About Sagarmala Programme

  • The Sagarmala Programme is an initiative by the government of India to enhance the performance of the country’s logistics sector.
  • The programme envisages unlocking the potential of waterways and the coastline to minimize infrastructural investments required to meet these targets.
  • The main vision of the Sagarmala Programme is to reduce logistics cost for EXIM and domestic trade with minimal infrastructure investment.
  • Sagarmala Programme was approved by the Union Cabinet in March 2015 and a National Perspective Plan was prepared by the Ministry of Shipping which was released on 14th April 2016.



White flag campaign

Why in News?

  • In Malaysia, some residents of low-income families have started waving white flags as part of the so-called “White Flag Campaign”, or the #benderaputi (white flag) movement.
  • They are doing this to convey distress about the financial crunch they have had to deal with amid the lockdowns due to Covid-19.

So what is this movement?

  • As part of the movement that was initiated last week, families that are facing hunger or need any other kind of assistance are encouraged to wave a white flag or put a piece of white cloth outside their homes to signal that they need help.
  • The idea is that by spotting the white flag, neighbours and good samaritans can reach them.
  • Alongside the white flag movement, there is the black flag movement as well, in order to express dissatisfaction with the Malaysian government. Specifically, this movement is demanding that Prime Minister Muhyiddin Yassin resign.

Why use white flags?

  • The world over, white flags are used as a symbol of surrender or truce. The phrase ‘white flag’ has also found its way into the Cambridge dictionary, which defines it as “a flag that is waved to show that you accept defeat or do not intend to attack”.
  • In fact, different countries’ military manuals have rules that govern when and how a white flag can be used.




Open Network for Digital Commerce or ONDC project

Why in News?

  • The Department for Promotion of Industry and Internal Trade (DPIIT) issued orders appointing an advisory committee for its Open Network for Digital Commerce (ONDC) project that is aimed at curbing “digital monopolies”.
  • This is a step in the direction of making e-commerce processes open source, thus creating a platform that can be utilised by all online retailers.

What processes are expecting to be open-sourced with this project?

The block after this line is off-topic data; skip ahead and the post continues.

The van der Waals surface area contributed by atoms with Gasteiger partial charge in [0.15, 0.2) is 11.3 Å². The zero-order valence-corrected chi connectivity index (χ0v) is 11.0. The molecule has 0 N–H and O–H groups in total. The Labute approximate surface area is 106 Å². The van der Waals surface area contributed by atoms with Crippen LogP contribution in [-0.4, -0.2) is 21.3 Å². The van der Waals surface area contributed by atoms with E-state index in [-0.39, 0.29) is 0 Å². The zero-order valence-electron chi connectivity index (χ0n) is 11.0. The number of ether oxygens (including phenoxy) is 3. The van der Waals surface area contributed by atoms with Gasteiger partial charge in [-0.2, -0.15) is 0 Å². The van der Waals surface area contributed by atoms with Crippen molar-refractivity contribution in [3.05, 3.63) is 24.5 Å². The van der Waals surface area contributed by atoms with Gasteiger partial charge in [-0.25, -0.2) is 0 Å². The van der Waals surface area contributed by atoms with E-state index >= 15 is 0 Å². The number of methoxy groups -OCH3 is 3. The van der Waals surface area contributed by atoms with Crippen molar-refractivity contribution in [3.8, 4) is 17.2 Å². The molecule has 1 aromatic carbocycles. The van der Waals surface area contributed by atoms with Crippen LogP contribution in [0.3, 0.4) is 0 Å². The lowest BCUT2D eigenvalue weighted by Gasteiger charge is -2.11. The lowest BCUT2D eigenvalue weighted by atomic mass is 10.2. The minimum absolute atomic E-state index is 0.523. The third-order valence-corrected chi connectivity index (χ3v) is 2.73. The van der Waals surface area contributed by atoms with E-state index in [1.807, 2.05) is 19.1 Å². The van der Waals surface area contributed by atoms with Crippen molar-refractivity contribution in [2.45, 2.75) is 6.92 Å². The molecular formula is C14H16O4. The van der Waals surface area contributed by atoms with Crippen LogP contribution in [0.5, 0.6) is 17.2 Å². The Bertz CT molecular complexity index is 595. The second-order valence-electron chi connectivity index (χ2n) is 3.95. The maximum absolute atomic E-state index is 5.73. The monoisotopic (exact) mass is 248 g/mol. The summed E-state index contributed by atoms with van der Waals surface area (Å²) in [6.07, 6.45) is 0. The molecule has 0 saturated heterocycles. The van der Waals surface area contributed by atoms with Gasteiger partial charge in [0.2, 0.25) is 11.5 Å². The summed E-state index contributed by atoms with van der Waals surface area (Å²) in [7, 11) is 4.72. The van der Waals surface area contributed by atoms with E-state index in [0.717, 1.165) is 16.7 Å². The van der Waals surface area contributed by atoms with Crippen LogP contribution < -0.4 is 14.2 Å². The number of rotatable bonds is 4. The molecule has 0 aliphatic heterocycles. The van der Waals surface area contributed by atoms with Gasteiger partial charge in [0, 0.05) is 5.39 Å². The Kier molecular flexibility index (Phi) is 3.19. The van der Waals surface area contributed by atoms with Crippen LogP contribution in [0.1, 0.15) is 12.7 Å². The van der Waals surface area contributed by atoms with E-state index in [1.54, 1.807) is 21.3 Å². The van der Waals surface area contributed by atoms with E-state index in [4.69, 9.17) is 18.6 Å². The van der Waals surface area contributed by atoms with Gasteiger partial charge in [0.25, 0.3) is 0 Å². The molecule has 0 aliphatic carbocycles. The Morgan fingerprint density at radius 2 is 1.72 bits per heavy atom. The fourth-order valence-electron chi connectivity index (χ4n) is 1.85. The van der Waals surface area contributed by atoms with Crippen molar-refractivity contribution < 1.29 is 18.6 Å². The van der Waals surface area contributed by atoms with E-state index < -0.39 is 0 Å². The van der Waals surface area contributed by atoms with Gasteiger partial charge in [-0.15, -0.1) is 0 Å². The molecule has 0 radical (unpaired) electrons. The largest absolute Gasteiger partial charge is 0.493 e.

• Several operational aspects including onboarding of sellers, vendor discovery, price discovery and product cataloguing could be made open source on the lines of Unified Payments Interface (UPI).

Who are the members of this advisory council?

  • National Health Authority CEO and former TRAI Chairman RS Sharma and Infosys non-executive chairman Nandan Nilekani are on this council.
  • In addition to these two, Quality Control of India Chairman Adil Zainulbhai, Avaana Capital Founder Anjali Bansal, Digital India Foundation Co-Founder Arvind Gupta, National Payments Corporation India CEO Dilip Asbe, NSDL e-Governance MD & CEO Suresh Sethi, CAIT Secretary General Praveen Khandelwal, and Retailers Association of India CEO Kumar Rajagopalan are also members on the council.

What is the meaning and significance of making something open-source?

  • Making a software or a process open-source means that the code or the steps of that process is made available freely for others to use, redistribute and modify it.
  • For example, while the operating system of Apple’s iPhones — iOS — is closed source, meaning it cannot be legally modified or reverse engineered, Google’s Android operating system is open-source, and therefore it is possible by smartphone OEMs such as Samsung, Xiaomi, OnePlus, etc to modify it for their hardware.
  • If the ONDC gets implemented and mandated, it would mean that all e-commerce companies will have to operate using the same processes.
  • This could give a huge booster shot to smaller online retailers and new entrants.




ASEAN Post-2020 Global Biodiversity Framework

  • Developing countries will need resources for proper implementation of the Post-2020 Global Biodiversity Framework, which will include financial support and technology transfer.
  • The fifth and the final session of the third ASEAN (Association of Southeast Asian Nations) Conference on Biodiversity focused on theme ‘Towards 2050: Living in Harmony with Nature.’